And of course, our chosen stage to see – the individual time trial, held May 20th in the Cinque Terre. This stage was also unique as it is on roads not often visited by the Giro and was remarkably long and undulating for a time trial. The distance was 61km, with some 1100m of climbing. The ascents were long and often steep, with tortuously twisty descents on narrow but scenic coastal roads in this rugged area. After reconnaissance of the course, most riders in fact chose not to use their specific time-trial bikes, as the aerodynamic advantage was outweighed by the climbing and the bike handling required.
Some riders described the course as “more like a long breakaway in the mountains” than a time trial. Normally ITT’s at pro tours are ridden over shorter and flatter distances and won in times under and hour and at average speeds often over 50km/h. This stage was eventually won by race leader (at time of writing) Denis Menchov in a time of over 1 hour and 34 minutes, at an average speed of 38.5 km/h. He pulled off a “double” – snatching the stage win and the maglia rosa in the same stage. Italian Danilo DiLuca (pictured in pink) worked hard to honour the jersey but came up short.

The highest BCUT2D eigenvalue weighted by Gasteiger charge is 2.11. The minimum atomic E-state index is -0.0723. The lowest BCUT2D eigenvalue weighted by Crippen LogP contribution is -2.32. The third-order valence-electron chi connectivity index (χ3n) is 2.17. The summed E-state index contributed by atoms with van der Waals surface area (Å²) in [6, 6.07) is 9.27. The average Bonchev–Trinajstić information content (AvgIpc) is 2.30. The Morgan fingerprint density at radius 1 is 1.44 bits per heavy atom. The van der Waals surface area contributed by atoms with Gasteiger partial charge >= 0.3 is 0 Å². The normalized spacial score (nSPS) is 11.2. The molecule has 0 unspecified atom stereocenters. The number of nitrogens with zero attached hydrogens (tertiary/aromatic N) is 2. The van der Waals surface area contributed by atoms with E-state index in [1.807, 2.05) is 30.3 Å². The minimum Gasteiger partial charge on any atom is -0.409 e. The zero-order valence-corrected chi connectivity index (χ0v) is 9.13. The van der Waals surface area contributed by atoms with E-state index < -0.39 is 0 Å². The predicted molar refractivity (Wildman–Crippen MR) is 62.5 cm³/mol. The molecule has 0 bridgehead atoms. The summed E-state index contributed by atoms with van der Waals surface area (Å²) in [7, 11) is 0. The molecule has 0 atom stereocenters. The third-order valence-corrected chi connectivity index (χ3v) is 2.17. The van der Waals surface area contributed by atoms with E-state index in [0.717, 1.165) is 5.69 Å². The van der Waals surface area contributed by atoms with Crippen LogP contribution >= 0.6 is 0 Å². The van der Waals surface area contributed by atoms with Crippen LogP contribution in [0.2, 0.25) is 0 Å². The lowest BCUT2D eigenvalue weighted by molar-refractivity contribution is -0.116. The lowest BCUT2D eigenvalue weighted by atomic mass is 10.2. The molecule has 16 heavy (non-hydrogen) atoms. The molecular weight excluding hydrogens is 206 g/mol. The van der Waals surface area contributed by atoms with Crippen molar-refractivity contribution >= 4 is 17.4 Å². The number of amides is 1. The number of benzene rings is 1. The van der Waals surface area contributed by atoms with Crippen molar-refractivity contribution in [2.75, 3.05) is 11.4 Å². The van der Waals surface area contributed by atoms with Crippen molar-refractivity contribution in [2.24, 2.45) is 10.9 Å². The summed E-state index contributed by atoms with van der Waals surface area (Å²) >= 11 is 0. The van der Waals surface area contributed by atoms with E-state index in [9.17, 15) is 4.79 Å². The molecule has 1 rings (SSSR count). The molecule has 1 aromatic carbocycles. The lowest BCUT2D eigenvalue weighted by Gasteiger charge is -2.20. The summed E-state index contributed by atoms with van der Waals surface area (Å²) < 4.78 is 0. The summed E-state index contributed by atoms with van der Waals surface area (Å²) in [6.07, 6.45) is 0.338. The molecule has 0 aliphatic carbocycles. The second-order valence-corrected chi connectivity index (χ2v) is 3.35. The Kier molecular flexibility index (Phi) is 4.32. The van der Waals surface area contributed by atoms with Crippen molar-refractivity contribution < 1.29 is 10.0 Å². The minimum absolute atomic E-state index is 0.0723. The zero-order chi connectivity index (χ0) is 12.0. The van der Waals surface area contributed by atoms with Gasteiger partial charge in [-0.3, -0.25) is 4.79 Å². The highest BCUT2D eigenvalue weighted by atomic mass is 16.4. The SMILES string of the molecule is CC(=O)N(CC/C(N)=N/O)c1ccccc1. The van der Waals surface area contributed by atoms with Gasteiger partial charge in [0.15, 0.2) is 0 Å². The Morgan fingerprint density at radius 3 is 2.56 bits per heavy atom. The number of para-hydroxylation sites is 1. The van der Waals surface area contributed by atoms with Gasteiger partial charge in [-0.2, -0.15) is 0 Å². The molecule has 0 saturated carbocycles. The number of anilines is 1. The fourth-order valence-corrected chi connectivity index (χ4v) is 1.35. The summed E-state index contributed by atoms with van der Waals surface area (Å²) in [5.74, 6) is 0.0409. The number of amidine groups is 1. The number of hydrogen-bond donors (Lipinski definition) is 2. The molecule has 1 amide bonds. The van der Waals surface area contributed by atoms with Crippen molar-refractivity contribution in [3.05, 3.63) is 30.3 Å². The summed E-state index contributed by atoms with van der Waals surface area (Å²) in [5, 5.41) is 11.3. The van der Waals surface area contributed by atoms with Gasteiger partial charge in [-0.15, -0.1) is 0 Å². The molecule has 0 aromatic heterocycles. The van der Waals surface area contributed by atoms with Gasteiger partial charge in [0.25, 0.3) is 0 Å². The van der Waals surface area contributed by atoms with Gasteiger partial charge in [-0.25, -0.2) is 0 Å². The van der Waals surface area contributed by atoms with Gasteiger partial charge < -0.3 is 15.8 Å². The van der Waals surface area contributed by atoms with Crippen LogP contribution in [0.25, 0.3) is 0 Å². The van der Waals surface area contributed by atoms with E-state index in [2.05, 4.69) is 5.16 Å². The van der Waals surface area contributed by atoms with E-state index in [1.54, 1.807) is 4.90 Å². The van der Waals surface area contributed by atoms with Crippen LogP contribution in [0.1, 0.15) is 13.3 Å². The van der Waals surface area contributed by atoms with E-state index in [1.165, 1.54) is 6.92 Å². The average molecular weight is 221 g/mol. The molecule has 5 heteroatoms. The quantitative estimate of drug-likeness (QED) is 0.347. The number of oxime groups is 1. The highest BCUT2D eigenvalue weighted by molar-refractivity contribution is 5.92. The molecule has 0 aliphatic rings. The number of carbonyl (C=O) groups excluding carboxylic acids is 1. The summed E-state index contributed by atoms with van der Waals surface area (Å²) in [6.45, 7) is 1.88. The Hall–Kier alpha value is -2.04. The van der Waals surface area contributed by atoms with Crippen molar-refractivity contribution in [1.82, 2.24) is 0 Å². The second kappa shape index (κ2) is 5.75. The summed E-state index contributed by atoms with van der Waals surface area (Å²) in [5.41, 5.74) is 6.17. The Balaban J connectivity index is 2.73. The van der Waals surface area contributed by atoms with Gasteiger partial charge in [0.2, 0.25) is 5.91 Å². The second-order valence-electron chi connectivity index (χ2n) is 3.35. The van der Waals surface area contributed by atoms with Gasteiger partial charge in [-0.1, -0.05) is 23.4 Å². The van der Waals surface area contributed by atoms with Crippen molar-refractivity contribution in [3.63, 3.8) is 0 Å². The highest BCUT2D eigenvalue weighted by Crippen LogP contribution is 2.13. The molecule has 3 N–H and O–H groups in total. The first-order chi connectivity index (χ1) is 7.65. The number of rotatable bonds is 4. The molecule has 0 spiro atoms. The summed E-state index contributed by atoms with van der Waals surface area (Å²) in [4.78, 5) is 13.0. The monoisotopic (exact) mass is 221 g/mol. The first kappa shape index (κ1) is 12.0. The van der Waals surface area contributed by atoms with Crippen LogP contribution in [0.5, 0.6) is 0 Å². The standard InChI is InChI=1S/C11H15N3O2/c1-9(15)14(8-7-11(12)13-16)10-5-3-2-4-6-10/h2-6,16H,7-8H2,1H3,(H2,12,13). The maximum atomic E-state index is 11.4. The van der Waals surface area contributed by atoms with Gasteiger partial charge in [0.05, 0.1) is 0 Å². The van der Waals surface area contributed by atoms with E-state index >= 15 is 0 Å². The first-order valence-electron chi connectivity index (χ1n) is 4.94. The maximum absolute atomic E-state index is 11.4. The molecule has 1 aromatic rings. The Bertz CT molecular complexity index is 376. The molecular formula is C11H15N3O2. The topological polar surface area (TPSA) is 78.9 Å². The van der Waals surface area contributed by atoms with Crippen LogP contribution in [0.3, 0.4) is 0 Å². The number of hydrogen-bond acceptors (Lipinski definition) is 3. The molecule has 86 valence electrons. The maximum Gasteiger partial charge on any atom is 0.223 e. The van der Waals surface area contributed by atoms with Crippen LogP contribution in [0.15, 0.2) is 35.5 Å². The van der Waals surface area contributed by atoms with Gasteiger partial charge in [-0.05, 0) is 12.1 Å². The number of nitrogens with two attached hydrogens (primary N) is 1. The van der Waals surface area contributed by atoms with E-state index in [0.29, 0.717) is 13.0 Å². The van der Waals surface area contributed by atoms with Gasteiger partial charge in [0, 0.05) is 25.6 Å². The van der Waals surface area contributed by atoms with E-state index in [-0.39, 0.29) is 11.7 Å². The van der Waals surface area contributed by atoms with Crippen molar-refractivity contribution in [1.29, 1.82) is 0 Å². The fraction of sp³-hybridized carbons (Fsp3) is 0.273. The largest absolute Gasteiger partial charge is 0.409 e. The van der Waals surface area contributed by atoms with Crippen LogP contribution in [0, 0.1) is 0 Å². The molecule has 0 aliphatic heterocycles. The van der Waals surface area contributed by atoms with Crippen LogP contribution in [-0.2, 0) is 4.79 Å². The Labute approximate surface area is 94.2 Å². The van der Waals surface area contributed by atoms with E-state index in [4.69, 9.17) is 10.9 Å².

Riding a bit of the Giro
Of course, I wasn’t planning to just watch the stage. I had to ride some of it. After our visit to the Paris-Nice race earlier in the year I guessed the course might be generally available to ride before the race started and so brought my bike along. Here’s a summary of some of that experience:
- The day dawns sunny and promises to be hot. I can see and hear the finish line being set up on the road high above our flat in Riomaggiore. I don the blue and white DB colours, my trusty Rocky road bike and head out.
- My plan is to ride out on the course from the finish to about the halfway point and then turn around and “time trial” it back to see how it feels. My turnaround will be at the town of Levanto, about 30 km away and at the base of the larger of the two climbs on the course.